Admiring the empty beach.

Admiring the empty beach.



The Caineville Wash west of Hanksville on our way back to Torrey. The wash is normally dry. More signs of weird weather.

The Caineville Wash west of Hanksville on the way back to Torrey, normally dry. More signs of weird weather.

Beaver and Goats

Kirsten's twin nehpews at Calf Creek Falls

Kirsten’s twin nephews at Calf Creek Falls

Spring is here and my wife, Kirsten, and I are poking our heads out more and looking into environmental issues. In fact, it has felt like March in Utah since early February and it is good to get out. In addition my son, Nick, has been interning for Wild Utah Project and WildEarth Guardians, both environmental agencies.  Kirsten hiked the Calf Creek Falls trail on Monday with her sister and two nephews strapped to their backs.  Nick made a run down to Moab a couple of weeks ago to visit with the Forest Service, Wild Utah Project and the Grand Canyon Trust about exotic mountain goats recently plunked down on the La Sals.

Kirsten was impressed at the amount of beaver activity in the stream along her hike.  Beaver are, of course, the original and best stream managers.  For years the folks at Grand Canyon Trust have been trying to get beaver re-introduced on Boulder Mountain and the surrounding forests.  But ranchers think beavers somehow steal water and the Garfield County Commissioners, all ranchers, wrote a letter of protest to the Forest Service vehemently protesting any beaver re-intoduction in their county.  County commissioners have amazing amount of political clout and the Forest Service folks deny them at risk of their jobs.  So Kirsten was surprised to see so much beaver activity.  She described dam after dam, wide and open and lush riparian areas big enough that migrating ducks were landing.  Our guess is that the BLM, the land managers in this case, have too much pressure from the national public at this popular spot to allow the commissioners to have their way.  Much like the forests around the Wasatch Front do not allow livestock grazing because the public would never put up with the damage.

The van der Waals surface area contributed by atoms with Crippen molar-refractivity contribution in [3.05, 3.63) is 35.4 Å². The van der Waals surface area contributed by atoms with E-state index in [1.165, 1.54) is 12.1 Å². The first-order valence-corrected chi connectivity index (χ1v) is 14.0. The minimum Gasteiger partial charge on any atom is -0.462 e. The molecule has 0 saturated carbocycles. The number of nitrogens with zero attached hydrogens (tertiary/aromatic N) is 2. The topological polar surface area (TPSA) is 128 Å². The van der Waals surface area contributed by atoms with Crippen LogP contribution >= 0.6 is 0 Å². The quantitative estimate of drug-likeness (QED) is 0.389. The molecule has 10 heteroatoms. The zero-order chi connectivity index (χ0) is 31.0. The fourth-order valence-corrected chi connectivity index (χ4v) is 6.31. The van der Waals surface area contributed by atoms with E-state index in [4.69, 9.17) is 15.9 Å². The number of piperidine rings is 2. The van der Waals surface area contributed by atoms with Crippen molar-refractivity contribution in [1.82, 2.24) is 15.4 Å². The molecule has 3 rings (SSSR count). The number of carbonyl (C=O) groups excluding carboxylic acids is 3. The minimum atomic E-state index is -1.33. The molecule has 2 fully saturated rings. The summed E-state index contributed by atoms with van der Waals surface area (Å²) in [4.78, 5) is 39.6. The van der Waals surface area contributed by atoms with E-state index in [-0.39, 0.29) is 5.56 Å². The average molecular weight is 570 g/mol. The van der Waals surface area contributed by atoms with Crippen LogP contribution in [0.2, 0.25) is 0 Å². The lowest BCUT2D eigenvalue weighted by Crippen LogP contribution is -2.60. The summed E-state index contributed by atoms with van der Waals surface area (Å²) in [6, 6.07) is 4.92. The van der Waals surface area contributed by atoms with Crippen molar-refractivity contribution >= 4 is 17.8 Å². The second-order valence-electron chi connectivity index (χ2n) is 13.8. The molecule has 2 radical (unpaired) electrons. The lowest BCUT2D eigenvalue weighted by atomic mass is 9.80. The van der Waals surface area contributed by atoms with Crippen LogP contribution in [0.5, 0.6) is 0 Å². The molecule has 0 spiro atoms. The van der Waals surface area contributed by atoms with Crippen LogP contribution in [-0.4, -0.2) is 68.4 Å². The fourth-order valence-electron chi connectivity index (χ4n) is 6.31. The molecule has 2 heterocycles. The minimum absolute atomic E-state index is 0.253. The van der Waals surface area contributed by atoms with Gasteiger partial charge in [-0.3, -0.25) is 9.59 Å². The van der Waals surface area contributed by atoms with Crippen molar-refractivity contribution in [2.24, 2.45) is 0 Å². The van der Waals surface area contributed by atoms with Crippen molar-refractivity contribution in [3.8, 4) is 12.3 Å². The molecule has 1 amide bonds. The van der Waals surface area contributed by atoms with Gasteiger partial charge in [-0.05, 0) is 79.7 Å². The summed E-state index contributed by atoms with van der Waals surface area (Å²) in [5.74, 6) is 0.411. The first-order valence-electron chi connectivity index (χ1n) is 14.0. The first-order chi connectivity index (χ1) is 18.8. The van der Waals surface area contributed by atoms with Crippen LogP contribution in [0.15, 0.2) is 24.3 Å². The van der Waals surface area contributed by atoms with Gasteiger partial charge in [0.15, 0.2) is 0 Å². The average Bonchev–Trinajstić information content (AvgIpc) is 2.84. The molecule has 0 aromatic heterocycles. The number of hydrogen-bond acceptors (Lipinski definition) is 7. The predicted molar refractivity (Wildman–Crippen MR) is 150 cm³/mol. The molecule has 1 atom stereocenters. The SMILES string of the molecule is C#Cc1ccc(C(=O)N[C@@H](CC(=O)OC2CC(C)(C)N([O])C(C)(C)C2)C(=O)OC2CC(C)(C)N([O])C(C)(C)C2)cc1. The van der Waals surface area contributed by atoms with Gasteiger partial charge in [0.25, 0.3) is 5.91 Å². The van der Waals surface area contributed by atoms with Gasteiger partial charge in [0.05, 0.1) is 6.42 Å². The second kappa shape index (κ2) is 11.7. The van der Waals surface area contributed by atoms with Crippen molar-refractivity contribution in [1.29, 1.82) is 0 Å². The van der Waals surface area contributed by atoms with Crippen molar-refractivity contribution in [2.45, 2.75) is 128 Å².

Nick went down to Moab to visit with the Forest Service about the Utah Division of Wildlife Resources’ (DWR) introduction of mountain goats on to the La Sal Mountains last fall.  There were no mountain goats in Utah when the pioneers arrived, and all current populations in the state were transplanted from other places.  The La Sal’s have special wilderness zones established for scientists, like those at Wild Utah Project, the Grand Canyon Trust and the Forest Service, to study the effects of climate change.  Goats, as we know, eat everything and the scientists are duly concerned.  DWR is often accused of “trophy farming” and put the goats up on the mountain in defiance of current memorandums of understanding with other existing land management agencies, such as the Forest Service, in a unilateral decision to please hunters, their primary special interest constituency.

More on captured agencies and these issues as the year unfolds.

Our River Run Dry

The Colorado River does not make it to the sea.  It’s all used up 70 miles before it gets there, leaving the Colorado River Delta parched.  Over 75 percent of the water extracted goes to agriculture.  Whenever something about water use comes up in the press, watering lawns always comes up.  That is the wrong grass.  It’s not lawns draining the river, it’s hay.  Buying up the virtual property right of water rights from farmers and ranchers is called “water ranching.”   I’ll try to find more on that in the future.  In the meanwhile, here’s a piece from the New York Times on the river, and another interesting blog from a recent author on the subject, Jonathan Waterman (great name.)